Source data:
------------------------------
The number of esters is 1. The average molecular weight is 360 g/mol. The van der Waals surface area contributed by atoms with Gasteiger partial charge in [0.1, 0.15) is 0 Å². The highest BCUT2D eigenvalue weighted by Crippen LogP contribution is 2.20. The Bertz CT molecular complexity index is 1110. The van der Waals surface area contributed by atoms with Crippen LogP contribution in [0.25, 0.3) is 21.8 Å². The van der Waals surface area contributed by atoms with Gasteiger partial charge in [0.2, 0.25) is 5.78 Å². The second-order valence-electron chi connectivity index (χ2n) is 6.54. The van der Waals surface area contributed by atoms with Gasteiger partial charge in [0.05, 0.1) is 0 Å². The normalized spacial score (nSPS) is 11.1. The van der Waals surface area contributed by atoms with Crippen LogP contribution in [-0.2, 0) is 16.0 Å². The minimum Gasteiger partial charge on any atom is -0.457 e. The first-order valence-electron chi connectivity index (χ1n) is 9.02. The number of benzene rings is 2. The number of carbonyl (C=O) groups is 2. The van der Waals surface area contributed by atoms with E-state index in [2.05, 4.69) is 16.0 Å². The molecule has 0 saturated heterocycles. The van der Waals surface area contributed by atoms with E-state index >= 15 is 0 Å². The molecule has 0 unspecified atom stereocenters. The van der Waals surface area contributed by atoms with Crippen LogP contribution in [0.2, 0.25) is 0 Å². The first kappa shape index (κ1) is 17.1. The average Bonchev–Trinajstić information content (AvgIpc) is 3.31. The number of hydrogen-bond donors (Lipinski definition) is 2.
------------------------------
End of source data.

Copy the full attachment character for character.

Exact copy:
The number of esters is 1. The average molecular weight is 360 g/mol. The van der Waals surface area contributed by atoms with Gasteiger partial charge in [0.1, 0.15) is 0 Å². The highest BCUT2D eigenvalue weighted by Crippen LogP contribution is 2.20. The Bertz CT molecular complexity index is 1110. The van der Waals surface area contributed by atoms with Crippen LogP contribution in [0.25, 0.3) is 21.8 Å². The van der Waals surface area contributed by atoms with Gasteiger partial charge in [0.2, 0.25) is 5.78 Å². The second-order valence-electron chi connectivity index (χ2n) is 6.54. The van der Waals surface area contributed by atoms with Gasteiger partial charge in [0.05, 0.1) is 0 Å². The normalized spacial score (nSPS) is 11.1. The van der Waals surface area contributed by atoms with Crippen LogP contribution in [-0.2, 0) is 16.0 Å². The minimum Gasteiger partial charge on any atom is -0.457 e. The first-order valence-electron chi connectivity index (χ1n) is 9.02. The number of benzene rings is 2. The number of carbonyl (C=O) groups is 2. The van der Waals surface area contributed by atoms with E-state index in [2.05, 4.69) is 16.0 Å². The molecule has 0 saturated heterocycles. The van der Waals surface area contributed by atoms with E-state index >= 15 is 0 Å². The molecule has 0 unspecified atom stereocenters. The van der Waals surface area contributed by atoms with Crippen LogP contribution in [0.2, 0.25) is 0 Å². The first kappa shape index (κ1) is 17.1. The average Bonchev–Trinajstić information content (AvgIpc) is 3.31. The number of hydrogen-bond donors (Lipinski definition) is 2.